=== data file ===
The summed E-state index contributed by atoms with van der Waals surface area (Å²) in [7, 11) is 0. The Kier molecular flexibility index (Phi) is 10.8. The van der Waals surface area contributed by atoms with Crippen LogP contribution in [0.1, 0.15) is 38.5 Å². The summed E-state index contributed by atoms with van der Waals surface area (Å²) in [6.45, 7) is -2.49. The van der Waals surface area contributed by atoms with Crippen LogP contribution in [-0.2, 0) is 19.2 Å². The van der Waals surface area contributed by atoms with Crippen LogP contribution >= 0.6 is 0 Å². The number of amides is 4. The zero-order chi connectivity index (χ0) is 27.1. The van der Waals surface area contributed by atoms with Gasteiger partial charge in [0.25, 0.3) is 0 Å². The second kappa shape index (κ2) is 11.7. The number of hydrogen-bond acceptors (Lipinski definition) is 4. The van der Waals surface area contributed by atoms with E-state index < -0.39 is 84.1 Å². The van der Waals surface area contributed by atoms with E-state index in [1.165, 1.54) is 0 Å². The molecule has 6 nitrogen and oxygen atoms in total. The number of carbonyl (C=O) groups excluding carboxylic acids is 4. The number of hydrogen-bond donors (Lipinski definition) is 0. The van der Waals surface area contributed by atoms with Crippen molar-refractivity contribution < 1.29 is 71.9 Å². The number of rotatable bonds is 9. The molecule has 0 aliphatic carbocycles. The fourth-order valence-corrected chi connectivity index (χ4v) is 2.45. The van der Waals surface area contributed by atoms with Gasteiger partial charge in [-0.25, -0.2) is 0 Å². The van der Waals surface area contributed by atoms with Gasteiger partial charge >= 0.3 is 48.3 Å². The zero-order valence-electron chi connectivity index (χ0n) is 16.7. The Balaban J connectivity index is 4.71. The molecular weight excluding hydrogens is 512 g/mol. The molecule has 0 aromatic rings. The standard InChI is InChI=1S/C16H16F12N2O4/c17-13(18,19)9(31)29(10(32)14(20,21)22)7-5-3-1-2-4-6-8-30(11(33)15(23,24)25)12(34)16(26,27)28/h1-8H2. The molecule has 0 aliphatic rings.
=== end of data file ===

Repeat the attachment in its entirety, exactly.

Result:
The summed E-state index contributed by atoms with van der Waals surface area (Å²) in [7, 11) is 0. The Kier molecular flexibility index (Phi) is 10.8. The van der Waals surface area contributed by atoms with Crippen LogP contribution in [0.1, 0.15) is 38.5 Å². The summed E-state index contributed by atoms with van der Waals surface area (Å²) in [6.45, 7) is -2.49. The van der Waals surface area contributed by atoms with Crippen LogP contribution in [-0.2, 0) is 19.2 Å². The van der Waals surface area contributed by atoms with Crippen LogP contribution >= 0.6 is 0 Å². The number of amides is 4. The zero-order chi connectivity index (χ0) is 27.1. The van der Waals surface area contributed by atoms with Gasteiger partial charge in [0.25, 0.3) is 0 Å². The second kappa shape index (κ2) is 11.7. The number of hydrogen-bond acceptors (Lipinski definition) is 4. The van der Waals surface area contributed by atoms with E-state index < -0.39 is 84.1 Å². The van der Waals surface area contributed by atoms with E-state index in [1.165, 1.54) is 0 Å². The molecule has 6 nitrogen and oxygen atoms in total. The number of carbonyl (C=O) groups excluding carboxylic acids is 4. The number of hydrogen-bond donors (Lipinski definition) is 0. The van der Waals surface area contributed by atoms with Crippen molar-refractivity contribution < 1.29 is 71.9 Å². The number of rotatable bonds is 9. The molecule has 0 aliphatic carbocycles. The fourth-order valence-corrected chi connectivity index (χ4v) is 2.45. The van der Waals surface area contributed by atoms with Gasteiger partial charge in [-0.25, -0.2) is 0 Å². The van der Waals surface area contributed by atoms with Gasteiger partial charge >= 0.3 is 48.3 Å². The zero-order valence-electron chi connectivity index (χ0n) is 16.7. The Balaban J connectivity index is 4.71. The molecular weight excluding hydrogens is 512 g/mol. The molecule has 0 aromatic rings. The standard InChI is InChI=1S/C16H16F12N2O4/c17-13(18,19)9(31)29(10(32)14(20,21)22)7-5-3-1-2-4-6-8-30(11(33)15(23,24)25)12(34)16(26,27)28/h1-8H2. The molecule has 0 aliphatic rings.